In 2014, Ty Herndon came out to the world in his People magazine exclusive, becoming the first major male country artist to come out as gay. In our current boom of celebrities coming out as LGBTQ, it is easy to forget just how terrifying it was and what a career killer it was for someone to come out, especially someone in the country music scene. Ty’s fans, who had helped him become a chart-topper since his solo debut in 1995, supported him and have followed him on his journey. Ty became a trailblazer for singers, especially country music singers, to come out in a safer space. Now, eight years later, Ty has come out again. Herndon, under the media’s eye, is sharing about his recent drug relapse and his diagnosis as bipolar. In a very real brush with death, he got back on track and is telling his story through the media, his music, and his new podcast, SOUNDBOARD, discussing mental health topics with celebrity guests. Starting the podcast was a major part of his healing. His voice now, is stronger than ever.
Through healing and trauma work, I discovered that recovery and mental health wellness is really the Magic Kingdom and I’m tall enough for all the rides. I’m prospering and am now able to get down to the bottom of my mental health – just finding out that at 59 years old I’m manic bipolar. It just never crossed my mind. Trauma in your mental health situation can be like tar and feathers – layers and layers of tar. It takes a lot of work to break that up, but there is freedom on the other side. I wanted to do SOUNDBOARD and talk to other artists who have been on journeys, maybe not exactly like mine, but just their own personal journeys of wellness and what they do to turn up the positive voices and keep those negative voices at bay.
Working through mental health has only in the last few years become a subject that has been brought into the spotlight. Whether it be cultural, generational, or even considered good manners, no one talked about their mental health. In today’s age of social media sharing, people have become more comfortable sharing their stories and seeking out help. Celebrities have been more open about their own struggles with depression, addiction, and bipolar disorder. Before, Ty’s headlines were talk of his sexuality, now there is an emphasis on his mental health and sobriety. Is that constant focus triggering for him?
I spent so many years not talking about it, that it’s a pleasure to open up. So quite honestly, I have a lot of pride. I want to change the whole face of the discussion – so it’s not that if you have some mental things going on, you’re broken, if you’re in treatment or been to treatment, or if you’re sober, you’re damaged.
Refusing to be seen as broken with his recent bipolar diagnosis, he did the work, and he knows what each day must look like incorporating his mental health with his sobriety and his career. He is making it a positive.
Anytime we get a diagnosis of something that is making our life bad, that’s a success story. You have to find your own mental health journey with it. Nobody’s story is the same and there are so many resources to help figure out how a medication is going to work, and how to find a balance. Especially for people in recovery, you must find a really good balance that works for you and will work in the long run. I was fortunate to have some great teachers and counselors that helped me with that.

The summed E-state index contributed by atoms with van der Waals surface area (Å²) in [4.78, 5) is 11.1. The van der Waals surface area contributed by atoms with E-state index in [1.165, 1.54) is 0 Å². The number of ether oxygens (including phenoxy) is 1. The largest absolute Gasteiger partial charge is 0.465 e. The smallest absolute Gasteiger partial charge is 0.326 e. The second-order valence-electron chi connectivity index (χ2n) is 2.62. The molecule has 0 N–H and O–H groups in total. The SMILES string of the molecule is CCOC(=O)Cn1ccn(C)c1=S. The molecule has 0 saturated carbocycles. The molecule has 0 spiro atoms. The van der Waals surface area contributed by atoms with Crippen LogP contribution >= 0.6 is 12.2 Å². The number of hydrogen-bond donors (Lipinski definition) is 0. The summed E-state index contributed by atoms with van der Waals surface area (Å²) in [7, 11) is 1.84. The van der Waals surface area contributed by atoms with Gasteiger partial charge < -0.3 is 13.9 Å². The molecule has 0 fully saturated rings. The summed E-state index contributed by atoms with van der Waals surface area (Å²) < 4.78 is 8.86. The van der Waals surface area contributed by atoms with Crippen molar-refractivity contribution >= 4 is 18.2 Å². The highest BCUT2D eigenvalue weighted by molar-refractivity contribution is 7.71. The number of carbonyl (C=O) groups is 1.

Stripped of false confidence enabled by drugs or alcohol, Ty has returned with his first all-new material album since 2016. Perhaps his most intimate album to date, JACOB is a detail of his personal struggles and triumphs as he explores his past and how overcoming crystal meth, sexual trauma, mental illness, and hitting rock bottom has brought him back to salvation. Without addiction, his creative process has certainly changed. The theme for the album would come from Ty’s restart at recovery.
I always say that you just have to tear that town down because it’s not serving you. I can function better. I’m a better songwriter. I’m a better everything. And certainly, a better businessman. Get real with yourself. That’s the number one thing. I think being balanced you’ll learn new habits, because, for me, I was surprised after doing all this trauma work that it was very little about drugs and alcohol.
We spent close to a year on this music. When I went into treatment this time after my relapse, I pretty much had said, “I’ve got a legacy of music I’m kind of done, I’m gonna do something else.” On the third day, sitting down with my spiritual advisor, Clint at J. Flowers Institute, he asked, “Hey man, I know you’re spiritual. You’re a God guy, right?” I replied, “Yeah, yeah, pretty much.” He said, “You know the story about Jacob in Israel? That’s totally you, man. You’ve been crippled. You got some scars. Now it’s time to go out and be a leader in your tribe.” And with those few words, it hit me like the old Pentecostal belt, my next record is going to be called Jacob and it is going to be about my scars, my failures, and my successes. The very thing that I’ve run from my whole life is sitting center stage and I never thought that would be possible, but through wellness it was. It’s the greatest music of my life. The fans are loving the new music and it’s the most authentic thing I’ve ever done.
A chilling track from JACOB is “God or the Gun” which candidly talks about his brush with his suicide. Ty credits his survival to his guardian angel and a phone call with a friend, with a fistful of Ambien. Though he started singing in church choirs as a young boy, his relationship with God is fluid and exists outside of a building.